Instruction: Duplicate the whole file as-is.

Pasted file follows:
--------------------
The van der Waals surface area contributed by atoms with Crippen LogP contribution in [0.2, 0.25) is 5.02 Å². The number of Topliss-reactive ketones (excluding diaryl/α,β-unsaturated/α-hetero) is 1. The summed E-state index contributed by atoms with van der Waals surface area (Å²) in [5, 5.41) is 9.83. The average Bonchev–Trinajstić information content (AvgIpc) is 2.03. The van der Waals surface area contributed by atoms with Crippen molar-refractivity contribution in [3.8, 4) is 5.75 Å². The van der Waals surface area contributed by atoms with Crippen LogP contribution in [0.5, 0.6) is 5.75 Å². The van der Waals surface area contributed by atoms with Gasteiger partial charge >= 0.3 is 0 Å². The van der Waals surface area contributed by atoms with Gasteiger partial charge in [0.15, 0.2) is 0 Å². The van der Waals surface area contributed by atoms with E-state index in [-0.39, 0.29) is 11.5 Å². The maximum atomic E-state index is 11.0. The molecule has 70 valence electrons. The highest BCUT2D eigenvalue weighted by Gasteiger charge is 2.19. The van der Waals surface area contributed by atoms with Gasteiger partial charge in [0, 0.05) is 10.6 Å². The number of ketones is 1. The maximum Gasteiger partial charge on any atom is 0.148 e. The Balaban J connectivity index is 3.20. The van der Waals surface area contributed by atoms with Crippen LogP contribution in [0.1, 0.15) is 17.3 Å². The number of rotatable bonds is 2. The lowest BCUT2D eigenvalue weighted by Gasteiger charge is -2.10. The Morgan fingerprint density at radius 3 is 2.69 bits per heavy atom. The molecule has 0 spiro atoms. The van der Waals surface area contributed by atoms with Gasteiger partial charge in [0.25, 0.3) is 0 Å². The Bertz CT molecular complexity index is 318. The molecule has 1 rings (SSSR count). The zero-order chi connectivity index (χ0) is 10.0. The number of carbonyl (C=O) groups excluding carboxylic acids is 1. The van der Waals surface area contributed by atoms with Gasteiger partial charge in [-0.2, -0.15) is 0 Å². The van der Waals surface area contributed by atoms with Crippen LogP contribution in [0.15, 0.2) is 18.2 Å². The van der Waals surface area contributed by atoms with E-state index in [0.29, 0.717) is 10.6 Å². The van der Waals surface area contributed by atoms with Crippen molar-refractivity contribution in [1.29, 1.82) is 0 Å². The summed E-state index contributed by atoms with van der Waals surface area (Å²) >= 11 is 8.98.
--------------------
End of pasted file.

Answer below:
The van der Waals surface area contributed by atoms with Crippen LogP contribution in [0.2, 0.25) is 5.02 Å². The number of Topliss-reactive ketones (excluding diaryl/α,β-unsaturated/α-hetero) is 1. The summed E-state index contributed by atoms with van der Waals surface area (Å²) in [5, 5.41) is 9.83. The average Bonchev–Trinajstić information content (AvgIpc) is 2.03. The van der Waals surface area contributed by atoms with Crippen molar-refractivity contribution in [3.8, 4) is 5.75 Å². The van der Waals surface area contributed by atoms with Crippen LogP contribution in [0.5, 0.6) is 5.75 Å². The van der Waals surface area contributed by atoms with Gasteiger partial charge >= 0.3 is 0 Å². The van der Waals surface area contributed by atoms with Gasteiger partial charge in [0.15, 0.2) is 0 Å². The van der Waals surface area contributed by atoms with E-state index in [-0.39, 0.29) is 11.5 Å². The maximum atomic E-state index is 11.0. The molecule has 70 valence electrons. The highest BCUT2D eigenvalue weighted by Gasteiger charge is 2.19. The van der Waals surface area contributed by atoms with Gasteiger partial charge in [0, 0.05) is 10.6 Å². The number of ketones is 1. The maximum Gasteiger partial charge on any atom is 0.148 e. The Balaban J connectivity index is 3.20. The van der Waals surface area contributed by atoms with Crippen LogP contribution in [0.1, 0.15) is 17.3 Å². The number of rotatable bonds is 2. The lowest BCUT2D eigenvalue weighted by Gasteiger charge is -2.10. The Morgan fingerprint density at radius 3 is 2.69 bits per heavy atom. The molecule has 0 spiro atoms. The van der Waals surface area contributed by atoms with Gasteiger partial charge in [0.25, 0.3) is 0 Å². The Bertz CT molecular complexity index is 318. The molecule has 1 rings (SSSR count). The zero-order chi connectivity index (χ0) is 10.0. The number of carbonyl (C=O) groups excluding carboxylic acids is 1. The van der Waals surface area contributed by atoms with Gasteiger partial charge in [-0.2, -0.15) is 0 Å². The van der Waals surface area contributed by atoms with Crippen LogP contribution in [0.15, 0.2) is 18.2 Å². The van der Waals surface area contributed by atoms with E-state index in [0.29, 0.717) is 10.6 Å². The van der Waals surface area contributed by atoms with Crippen molar-refractivity contribution in [1.29, 1.82) is 0 Å². The summed E-state index contributed by atoms with van der Waals surface area (Å²) >= 11 is 8.98.